Said CGI creature has a habit of impaling people on spiky trees and it’s this habit which engenders the only semi-vomit incidence in the film as the characters wander across one of their mates with his insides on the outside. If you need to mute/switch off then best do so just after the first friend has been dragged off into the forest. You have been warned.
There are many, many awful horror films out there on Netflix and DVD, thankfully this isn’t one of them. It’s amusing in places, hellishly bonkers in others and the tension is ratcheted up nicely throughout. A solid watch for a Friday evening.
Film Rating: 7/10 – extra point for imaginative (and bonkers) monster design
NB OCD: 2/10 for implied multiple vomiters
Directors: Matt Angel, Suzanne Coote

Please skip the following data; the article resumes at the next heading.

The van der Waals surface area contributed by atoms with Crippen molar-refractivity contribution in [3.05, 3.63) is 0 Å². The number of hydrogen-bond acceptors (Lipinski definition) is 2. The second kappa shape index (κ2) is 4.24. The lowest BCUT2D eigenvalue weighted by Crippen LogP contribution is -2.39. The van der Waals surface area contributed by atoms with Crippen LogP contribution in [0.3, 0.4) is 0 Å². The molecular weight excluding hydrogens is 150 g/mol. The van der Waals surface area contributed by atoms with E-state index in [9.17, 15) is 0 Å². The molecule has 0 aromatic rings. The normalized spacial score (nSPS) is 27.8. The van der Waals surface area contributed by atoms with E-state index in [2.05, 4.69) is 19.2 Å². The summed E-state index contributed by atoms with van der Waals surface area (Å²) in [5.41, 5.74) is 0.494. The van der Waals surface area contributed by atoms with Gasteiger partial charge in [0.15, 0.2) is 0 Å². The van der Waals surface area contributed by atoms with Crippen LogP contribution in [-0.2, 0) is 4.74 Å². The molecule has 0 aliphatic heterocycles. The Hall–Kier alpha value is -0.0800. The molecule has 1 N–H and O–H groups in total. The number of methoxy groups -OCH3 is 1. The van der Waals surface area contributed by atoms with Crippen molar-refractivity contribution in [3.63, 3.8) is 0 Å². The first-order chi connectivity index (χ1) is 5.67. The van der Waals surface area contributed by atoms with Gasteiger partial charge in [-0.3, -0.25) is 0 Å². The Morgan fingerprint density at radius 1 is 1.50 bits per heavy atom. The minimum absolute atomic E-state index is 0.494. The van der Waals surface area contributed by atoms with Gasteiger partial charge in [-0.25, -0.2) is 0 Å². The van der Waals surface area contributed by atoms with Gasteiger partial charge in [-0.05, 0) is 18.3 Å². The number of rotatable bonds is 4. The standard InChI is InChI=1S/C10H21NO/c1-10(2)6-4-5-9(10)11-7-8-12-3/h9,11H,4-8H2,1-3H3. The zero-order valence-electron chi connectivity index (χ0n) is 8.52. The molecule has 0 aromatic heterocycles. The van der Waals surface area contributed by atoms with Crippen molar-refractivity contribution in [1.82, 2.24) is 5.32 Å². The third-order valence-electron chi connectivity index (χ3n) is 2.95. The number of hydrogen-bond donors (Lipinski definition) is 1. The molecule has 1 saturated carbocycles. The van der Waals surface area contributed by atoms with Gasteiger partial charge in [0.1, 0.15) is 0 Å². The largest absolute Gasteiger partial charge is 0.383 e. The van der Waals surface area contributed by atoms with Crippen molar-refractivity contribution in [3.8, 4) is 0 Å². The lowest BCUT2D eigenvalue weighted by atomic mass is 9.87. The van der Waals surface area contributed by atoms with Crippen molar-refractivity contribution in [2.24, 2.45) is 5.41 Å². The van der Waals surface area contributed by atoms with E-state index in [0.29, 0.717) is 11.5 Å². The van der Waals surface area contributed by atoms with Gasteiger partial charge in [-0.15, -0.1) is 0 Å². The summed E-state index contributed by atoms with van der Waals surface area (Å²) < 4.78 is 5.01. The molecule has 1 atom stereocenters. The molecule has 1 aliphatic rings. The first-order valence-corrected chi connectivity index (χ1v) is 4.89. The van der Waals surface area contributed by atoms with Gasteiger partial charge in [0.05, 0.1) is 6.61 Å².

Starring: Dylan Minnette, Piercey Dalton
Vomit Incidence: Minor but unnecessary and unpleasant
After his father is killed in a car accident Logan and his mother hit financial difficulties and a relative offers them her holiday home to stay in while she tries to sell it. The catch is that they have to make themselves scarce once a week when there’s an open house. Hence the title of the movie, clever, huh?
Well no, not really, clever is one thing this truly awful movie is not. The premise isn’t bad – someone gets in during an ‘open house’ and doesn’t leave, but the story makes no sense, there is zero tension and even after the end credits roll (if you lasted that long, sadly I did) you will not have any of your questions answered. Who gets in? Why do they stay? Why are the estate agents so shifty? Why do we even care etc etc…
The vomiting (when Logan goes for a run, for those of you who need to mute the sound/fast-forward/stab yourself in the eyes with forks) does nothing for the movie, except for allowing Logan to bump into the weirdo old lady who supposedly lives next door (does she? Who knows?).
All in all this really is one of the worst movies I have seen on Netflix (and that is quite some feat considering I watched ‘Nails’ the other day). Avoid at all costs.
Film Rating: 1/10 (for a decent premise)
NB OCD: 3/10 mild, unnecessary vomiting